Once the Leatherbacks begin to emerge from the sea, the time can speed by quickly with the intensity of running up and down the beach, filming, watching, etc. So, a glance at a watch surprises most when dawn is near. A Pacific sunrise on a remote beach can be a vision never to forget.
We return to the boat, shower and get cleaned up, have breakfast and return to the beach after sunrise to participate in actual nest research with the Papuan staff. On some trips, the research is also accomplished at night. We examine the nests that have hatched to determine how many eggs hatched and did not. Often, we locate and release babies that are caught deep in the sand and would not live unless brought to the surface.
Helping the species
Our motivation is to stop the extinction spiral. To place more hatchlings into the sea is a prime directive of our foundation. Our staffs have this purpose to accomplish each day and night as they locate and mark egg nests. Our ongoing results this year come from doing exactly that and more (relocating nests from global warming areas of egg destruction). The apparent results of the 2008 nesting data is cause for proclaiming a terrific success.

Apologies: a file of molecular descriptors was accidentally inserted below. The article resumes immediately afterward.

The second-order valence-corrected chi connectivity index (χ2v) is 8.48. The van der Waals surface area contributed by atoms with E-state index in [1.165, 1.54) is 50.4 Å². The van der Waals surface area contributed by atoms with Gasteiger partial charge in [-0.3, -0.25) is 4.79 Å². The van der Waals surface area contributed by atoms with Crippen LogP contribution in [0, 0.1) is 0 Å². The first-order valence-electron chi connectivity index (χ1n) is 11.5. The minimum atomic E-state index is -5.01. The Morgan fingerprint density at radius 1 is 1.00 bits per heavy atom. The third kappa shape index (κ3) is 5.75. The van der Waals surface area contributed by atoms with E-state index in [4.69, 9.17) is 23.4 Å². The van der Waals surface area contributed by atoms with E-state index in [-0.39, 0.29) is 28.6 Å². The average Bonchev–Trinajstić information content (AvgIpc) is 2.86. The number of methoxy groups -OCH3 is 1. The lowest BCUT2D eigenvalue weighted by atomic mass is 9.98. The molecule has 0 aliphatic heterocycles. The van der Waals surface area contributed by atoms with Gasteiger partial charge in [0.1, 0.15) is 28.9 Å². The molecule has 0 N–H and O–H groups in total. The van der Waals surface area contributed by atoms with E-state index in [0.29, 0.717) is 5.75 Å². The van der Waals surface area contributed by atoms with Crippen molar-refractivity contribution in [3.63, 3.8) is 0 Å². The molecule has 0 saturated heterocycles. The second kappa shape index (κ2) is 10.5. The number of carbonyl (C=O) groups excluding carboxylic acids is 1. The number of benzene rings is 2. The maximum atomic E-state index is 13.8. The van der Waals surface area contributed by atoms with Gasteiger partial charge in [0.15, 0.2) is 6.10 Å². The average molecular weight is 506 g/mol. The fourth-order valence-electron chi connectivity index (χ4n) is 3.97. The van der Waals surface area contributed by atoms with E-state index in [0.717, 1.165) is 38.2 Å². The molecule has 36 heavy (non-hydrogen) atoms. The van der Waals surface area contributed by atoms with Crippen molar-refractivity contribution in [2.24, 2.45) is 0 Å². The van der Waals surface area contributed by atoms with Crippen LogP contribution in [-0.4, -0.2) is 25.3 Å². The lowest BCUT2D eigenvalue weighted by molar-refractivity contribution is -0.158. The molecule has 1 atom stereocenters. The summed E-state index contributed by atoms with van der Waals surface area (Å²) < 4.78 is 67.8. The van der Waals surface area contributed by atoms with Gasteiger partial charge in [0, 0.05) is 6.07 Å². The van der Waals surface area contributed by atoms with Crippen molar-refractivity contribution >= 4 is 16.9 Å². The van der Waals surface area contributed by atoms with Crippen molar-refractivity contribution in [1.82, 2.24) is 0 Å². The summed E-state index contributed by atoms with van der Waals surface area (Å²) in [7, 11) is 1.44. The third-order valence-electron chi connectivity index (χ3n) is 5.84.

We are achieving one of our foundation objectives by increasing the numbers of babies put out to the sea to live, to grow and return to nest at a later time. In one nest at night, expeditioners assisted 16 hatchlings to the surf, which would not have lived without human intervention. During the following morning, nest researchers were able to locate and release more trapped babies. All who participated remain excited. So far, in this season, our staff have located and released over 19,000 hatchlings from deep in nests (this effort has NOT been accomplished or catalogued previously on these very remote beaches).